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<xTITLE>Mediating Your Divorce: How to Split Your Retirement Savings</xTITLE>

Mediating Your Divorce: How to Split Your Retirement Savings

by Dakota Murphey
November 2019 Dakota Murphey
Many issues of divorce are frustrating and time-consuming, and if this is something that you are currently going through you may have come across the challenge surrounding your retirement savings. In the majority cases you will be required to share the assets in your retirement plans – although in some cases assets may potentially be awarded entirely or in majority to a single party.

Whether you are facing losing some of retirement funds or you could stand to gain, it is important that you should understand the rules surrounding asset division in your divorce. The fact is that who gets what in divorce proceedings is not necessarily easy to predict. The issue here, of course, is that this is an issue purely of money – but different parties will often have very different opinions on who is owed that money.

Here we take a look at some of the different types of retirement funds you might need to split, and face the question of what is the best way to divide them.

Understanding the legal terms

Firstly, it is important to understand some terms surround issues such as IRAs and qualified plans. Even if you have decided that you are going to divide these assets in exactly the same way, there is a specific legal term that is used for the type of division. When IRAs are divided, it is done with a process known as ‘transfer incident to divorce’, while when qualified plans such as your 401(k) are decided, they used the Qualified Domestic Relations Order (QDRO).

Getting this right can affect the amount of tax that you need to pay on the immediate division of your retirement accounts. Unfortunately, courts are prone to confusing the distinction, and may label both types as QDROs. This is why it can be so essential to work an experience financial expert who has dealt with cases like yours in the past.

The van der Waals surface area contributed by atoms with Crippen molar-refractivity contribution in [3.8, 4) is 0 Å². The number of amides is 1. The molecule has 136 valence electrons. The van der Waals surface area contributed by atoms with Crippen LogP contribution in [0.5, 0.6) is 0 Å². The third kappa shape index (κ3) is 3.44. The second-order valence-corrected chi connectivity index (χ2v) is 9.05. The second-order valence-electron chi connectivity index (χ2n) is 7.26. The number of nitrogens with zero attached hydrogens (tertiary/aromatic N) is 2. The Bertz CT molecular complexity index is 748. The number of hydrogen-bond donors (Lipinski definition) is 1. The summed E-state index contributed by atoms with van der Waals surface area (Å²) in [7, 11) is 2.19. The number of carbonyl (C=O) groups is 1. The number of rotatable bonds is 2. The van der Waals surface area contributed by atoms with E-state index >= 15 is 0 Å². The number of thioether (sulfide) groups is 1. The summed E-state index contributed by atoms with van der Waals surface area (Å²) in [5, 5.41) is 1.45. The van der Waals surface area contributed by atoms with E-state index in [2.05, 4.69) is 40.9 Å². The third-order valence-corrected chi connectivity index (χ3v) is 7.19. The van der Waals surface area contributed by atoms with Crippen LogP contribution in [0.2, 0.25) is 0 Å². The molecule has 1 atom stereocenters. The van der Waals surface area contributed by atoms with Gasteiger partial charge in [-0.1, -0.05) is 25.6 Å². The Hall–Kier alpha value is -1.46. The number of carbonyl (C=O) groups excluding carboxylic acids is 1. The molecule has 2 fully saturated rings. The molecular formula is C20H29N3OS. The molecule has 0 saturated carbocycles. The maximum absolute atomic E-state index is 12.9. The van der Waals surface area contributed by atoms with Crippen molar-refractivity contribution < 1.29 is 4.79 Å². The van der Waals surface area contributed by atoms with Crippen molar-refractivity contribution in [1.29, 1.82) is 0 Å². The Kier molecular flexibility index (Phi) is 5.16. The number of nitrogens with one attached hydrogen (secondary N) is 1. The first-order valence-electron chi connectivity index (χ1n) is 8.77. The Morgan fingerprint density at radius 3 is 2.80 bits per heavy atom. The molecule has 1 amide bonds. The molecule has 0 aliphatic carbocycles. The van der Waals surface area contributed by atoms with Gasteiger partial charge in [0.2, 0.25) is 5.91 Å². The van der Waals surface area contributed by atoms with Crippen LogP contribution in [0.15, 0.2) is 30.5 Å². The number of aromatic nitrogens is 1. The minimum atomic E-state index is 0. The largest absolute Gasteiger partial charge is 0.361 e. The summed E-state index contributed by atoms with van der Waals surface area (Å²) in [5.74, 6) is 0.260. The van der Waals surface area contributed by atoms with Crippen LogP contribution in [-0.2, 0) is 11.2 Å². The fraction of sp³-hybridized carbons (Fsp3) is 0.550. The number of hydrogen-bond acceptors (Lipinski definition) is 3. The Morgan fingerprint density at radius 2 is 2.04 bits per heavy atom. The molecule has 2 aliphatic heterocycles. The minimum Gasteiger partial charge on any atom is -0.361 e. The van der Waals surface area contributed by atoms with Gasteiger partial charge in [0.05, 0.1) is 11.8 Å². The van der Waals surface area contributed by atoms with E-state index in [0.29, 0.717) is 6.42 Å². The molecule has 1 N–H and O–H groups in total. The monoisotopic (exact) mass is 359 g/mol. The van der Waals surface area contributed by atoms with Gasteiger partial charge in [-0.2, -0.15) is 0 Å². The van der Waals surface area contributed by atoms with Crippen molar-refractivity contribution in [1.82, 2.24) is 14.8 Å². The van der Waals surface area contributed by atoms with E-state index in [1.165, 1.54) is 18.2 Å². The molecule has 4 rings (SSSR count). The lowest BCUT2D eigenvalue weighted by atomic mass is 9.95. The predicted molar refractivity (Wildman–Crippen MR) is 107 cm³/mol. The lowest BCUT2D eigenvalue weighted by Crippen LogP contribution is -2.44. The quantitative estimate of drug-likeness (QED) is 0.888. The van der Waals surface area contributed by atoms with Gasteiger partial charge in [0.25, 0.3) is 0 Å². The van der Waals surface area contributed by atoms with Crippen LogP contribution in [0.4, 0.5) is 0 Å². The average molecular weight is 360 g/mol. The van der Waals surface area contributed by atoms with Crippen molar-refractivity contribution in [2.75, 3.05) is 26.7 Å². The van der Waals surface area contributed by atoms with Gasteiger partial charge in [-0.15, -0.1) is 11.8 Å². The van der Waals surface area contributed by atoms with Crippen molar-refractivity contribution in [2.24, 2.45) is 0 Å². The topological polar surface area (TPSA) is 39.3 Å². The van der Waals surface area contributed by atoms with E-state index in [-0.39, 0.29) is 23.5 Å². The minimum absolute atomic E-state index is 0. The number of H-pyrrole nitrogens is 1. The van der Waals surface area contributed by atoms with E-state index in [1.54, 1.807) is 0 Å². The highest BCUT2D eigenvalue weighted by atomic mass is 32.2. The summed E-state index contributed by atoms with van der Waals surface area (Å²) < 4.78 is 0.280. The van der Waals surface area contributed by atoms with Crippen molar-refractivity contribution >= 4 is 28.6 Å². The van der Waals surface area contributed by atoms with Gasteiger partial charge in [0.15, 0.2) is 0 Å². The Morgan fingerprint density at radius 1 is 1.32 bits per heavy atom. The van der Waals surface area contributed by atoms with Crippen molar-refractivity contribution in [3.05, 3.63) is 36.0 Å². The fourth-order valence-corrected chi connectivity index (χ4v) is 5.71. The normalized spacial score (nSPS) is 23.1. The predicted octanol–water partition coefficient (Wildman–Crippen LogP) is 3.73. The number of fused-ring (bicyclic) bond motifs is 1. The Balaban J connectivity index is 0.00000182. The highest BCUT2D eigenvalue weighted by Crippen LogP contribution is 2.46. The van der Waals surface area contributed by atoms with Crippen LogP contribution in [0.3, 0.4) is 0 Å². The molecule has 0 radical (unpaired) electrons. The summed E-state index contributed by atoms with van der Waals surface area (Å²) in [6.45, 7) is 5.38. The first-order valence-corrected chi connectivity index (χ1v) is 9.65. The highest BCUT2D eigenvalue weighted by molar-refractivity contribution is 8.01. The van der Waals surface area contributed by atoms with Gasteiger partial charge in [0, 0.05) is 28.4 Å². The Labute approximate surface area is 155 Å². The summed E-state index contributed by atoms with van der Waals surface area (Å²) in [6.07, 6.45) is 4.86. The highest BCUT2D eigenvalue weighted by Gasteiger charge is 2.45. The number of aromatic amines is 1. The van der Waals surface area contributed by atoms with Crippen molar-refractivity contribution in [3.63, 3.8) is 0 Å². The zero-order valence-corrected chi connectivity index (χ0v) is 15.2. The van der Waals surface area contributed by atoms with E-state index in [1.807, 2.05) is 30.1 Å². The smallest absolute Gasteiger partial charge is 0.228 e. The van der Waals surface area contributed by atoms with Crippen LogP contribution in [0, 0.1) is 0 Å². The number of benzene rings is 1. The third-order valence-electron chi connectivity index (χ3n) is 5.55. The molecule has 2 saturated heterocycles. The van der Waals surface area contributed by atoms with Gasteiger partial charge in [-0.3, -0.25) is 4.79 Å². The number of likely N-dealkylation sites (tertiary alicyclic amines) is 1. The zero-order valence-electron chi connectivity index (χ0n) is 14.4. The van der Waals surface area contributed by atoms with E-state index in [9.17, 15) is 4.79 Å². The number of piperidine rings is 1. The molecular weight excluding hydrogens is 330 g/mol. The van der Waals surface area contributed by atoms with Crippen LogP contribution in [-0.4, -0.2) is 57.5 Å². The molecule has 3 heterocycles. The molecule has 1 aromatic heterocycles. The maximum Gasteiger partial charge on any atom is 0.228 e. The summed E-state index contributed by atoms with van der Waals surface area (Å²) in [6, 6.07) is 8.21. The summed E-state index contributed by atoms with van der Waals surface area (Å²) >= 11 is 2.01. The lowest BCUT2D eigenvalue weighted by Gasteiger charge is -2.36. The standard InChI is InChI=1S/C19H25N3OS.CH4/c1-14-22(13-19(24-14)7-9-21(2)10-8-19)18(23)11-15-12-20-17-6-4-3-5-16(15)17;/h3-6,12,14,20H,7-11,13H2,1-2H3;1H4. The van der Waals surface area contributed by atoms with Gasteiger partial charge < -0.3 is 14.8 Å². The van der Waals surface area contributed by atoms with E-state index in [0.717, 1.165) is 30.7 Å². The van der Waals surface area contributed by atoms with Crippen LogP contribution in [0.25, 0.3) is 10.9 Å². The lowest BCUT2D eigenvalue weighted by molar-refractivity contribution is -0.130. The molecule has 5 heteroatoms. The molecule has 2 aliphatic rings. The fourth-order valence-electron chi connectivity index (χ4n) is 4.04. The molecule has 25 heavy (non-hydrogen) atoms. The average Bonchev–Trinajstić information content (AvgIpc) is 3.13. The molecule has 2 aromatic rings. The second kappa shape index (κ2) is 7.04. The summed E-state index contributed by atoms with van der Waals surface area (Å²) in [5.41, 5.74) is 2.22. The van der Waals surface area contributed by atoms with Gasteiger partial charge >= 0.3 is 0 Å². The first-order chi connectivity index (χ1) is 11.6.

Personal attachment to retirement savings

It is worth noting here that in some cases, individuals can become sentimentally attached to their retirement savings. This tends to be the case when they have these savings from their employment history. This may have been something that they paid into throughout their loyalty to specific organization, and as such it can feel much more like their own, than their partners.

“Your eventual income will depend upon the size of the fund at retirement, future interest rates and tax legislation. The type of plan you have will also dictate what you will get. For example, a defined benefit scheme aims to offer a specified level of income at retirement.” (Reeves Financial)

It may have been that the individual feels that this pension always provided a guarantee of money in retirement – and as such their security.

Other complexities

It is also the case that couples are surprised when they learn that pension funds can be transferred between spouses without being taxed – so long as the funds remain as retirement savings. However, things can get a little more complex when you wish to trade specific assets. It might be the case, for example, one partner might get the house, and the other the retirement funds.

The problem here is that these assets might be worth the same amount, but the tax implications are extremely different. Clearly this can be complicated by issues such as when the partner retires.

As well as working with a skilled divorce lawyer, it can be in your interest to take advice from an experienced pension planner in order to achieve good solutions to these sorts of issues.

Dividing a qualified plan

Divorce proceedings allow the attachment of the qualified plan assets by the ex-spouse, if the owner of the plan uses a QDRO. QDROs are similar to ‘transfer incident to divorce’ as they are tax-free transactions as long as it is the case that they have been reported correctly. The spouse receiving are permitted to roll QDRO assets into their own qualified plan or into an IRA.

Dividing an IRA

When dividing an IRA, no tax is assessed on the separation transaction, as long as it was specified that the IRA division was to be treated as a transfer incident to divorce. The movement of the funds can be classified either as a rollover or a transfer depending on the circumstances surrounding the division, as well as the specific wording of the decree.

The recipient takes legal ownership of the assets and is the solely responsible for the tax consequences related to future transactions.


Dakota Murphey draws inspiration from established law firms such as George Ide site. For more information on Child-inclusive mediation, visit their website here.

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